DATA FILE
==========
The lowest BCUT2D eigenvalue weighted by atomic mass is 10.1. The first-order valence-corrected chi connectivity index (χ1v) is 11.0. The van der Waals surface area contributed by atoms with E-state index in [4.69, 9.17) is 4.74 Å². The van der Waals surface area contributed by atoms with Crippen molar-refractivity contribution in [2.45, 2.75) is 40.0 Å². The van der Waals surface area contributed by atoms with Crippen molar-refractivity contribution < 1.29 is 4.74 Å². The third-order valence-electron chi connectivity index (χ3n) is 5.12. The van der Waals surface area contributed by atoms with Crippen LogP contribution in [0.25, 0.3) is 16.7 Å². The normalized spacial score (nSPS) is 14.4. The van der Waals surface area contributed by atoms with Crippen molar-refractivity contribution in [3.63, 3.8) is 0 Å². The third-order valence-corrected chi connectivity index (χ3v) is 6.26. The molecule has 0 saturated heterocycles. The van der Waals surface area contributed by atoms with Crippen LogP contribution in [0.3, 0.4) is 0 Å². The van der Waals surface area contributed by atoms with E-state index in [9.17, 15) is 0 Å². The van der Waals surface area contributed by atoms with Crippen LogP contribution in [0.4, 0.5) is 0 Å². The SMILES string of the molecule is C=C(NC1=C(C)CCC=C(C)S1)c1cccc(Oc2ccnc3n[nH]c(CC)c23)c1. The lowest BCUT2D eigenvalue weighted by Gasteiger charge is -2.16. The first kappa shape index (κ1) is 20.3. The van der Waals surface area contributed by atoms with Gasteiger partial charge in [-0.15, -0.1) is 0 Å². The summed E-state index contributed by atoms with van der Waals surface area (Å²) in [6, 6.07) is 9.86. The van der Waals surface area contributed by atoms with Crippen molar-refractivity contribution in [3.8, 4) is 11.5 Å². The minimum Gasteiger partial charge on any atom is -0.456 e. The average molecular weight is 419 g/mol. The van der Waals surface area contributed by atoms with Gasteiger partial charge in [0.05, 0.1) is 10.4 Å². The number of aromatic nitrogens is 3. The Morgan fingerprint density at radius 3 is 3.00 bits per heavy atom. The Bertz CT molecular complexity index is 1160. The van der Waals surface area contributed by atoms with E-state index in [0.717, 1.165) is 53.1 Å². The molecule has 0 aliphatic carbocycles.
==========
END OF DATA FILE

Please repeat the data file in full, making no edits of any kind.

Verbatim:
The lowest BCUT2D eigenvalue weighted by atomic mass is 10.1. The first-order valence-corrected chi connectivity index (χ1v) is 11.0. The van der Waals surface area contributed by atoms with E-state index in [4.69, 9.17) is 4.74 Å². The van der Waals surface area contributed by atoms with Crippen molar-refractivity contribution in [2.45, 2.75) is 40.0 Å². The van der Waals surface area contributed by atoms with Crippen molar-refractivity contribution < 1.29 is 4.74 Å². The third-order valence-electron chi connectivity index (χ3n) is 5.12. The van der Waals surface area contributed by atoms with Crippen LogP contribution in [0.25, 0.3) is 16.7 Å². The normalized spacial score (nSPS) is 14.4. The van der Waals surface area contributed by atoms with Crippen molar-refractivity contribution in [3.63, 3.8) is 0 Å². The third-order valence-corrected chi connectivity index (χ3v) is 6.26. The molecule has 0 saturated heterocycles. The van der Waals surface area contributed by atoms with Crippen LogP contribution in [0.3, 0.4) is 0 Å². The van der Waals surface area contributed by atoms with E-state index in [9.17, 15) is 0 Å². The van der Waals surface area contributed by atoms with Crippen LogP contribution in [0.4, 0.5) is 0 Å². The SMILES string of the molecule is C=C(NC1=C(C)CCC=C(C)S1)c1cccc(Oc2ccnc3n[nH]c(CC)c23)c1. The lowest BCUT2D eigenvalue weighted by Gasteiger charge is -2.16. The first kappa shape index (κ1) is 20.3. The van der Waals surface area contributed by atoms with Gasteiger partial charge in [-0.15, -0.1) is 0 Å². The summed E-state index contributed by atoms with van der Waals surface area (Å²) in [6, 6.07) is 9.86. The van der Waals surface area contributed by atoms with Crippen molar-refractivity contribution in [3.8, 4) is 11.5 Å². The minimum Gasteiger partial charge on any atom is -0.456 e. The average molecular weight is 419 g/mol. The van der Waals surface area contributed by atoms with Gasteiger partial charge in [0.05, 0.1) is 10.4 Å². The number of aromatic nitrogens is 3. The Morgan fingerprint density at radius 3 is 3.00 bits per heavy atom. The Bertz CT molecular complexity index is 1160. The van der Waals surface area contributed by atoms with E-state index in [0.717, 1.165) is 53.1 Å². The molecule has 0 aliphatic carbocycles.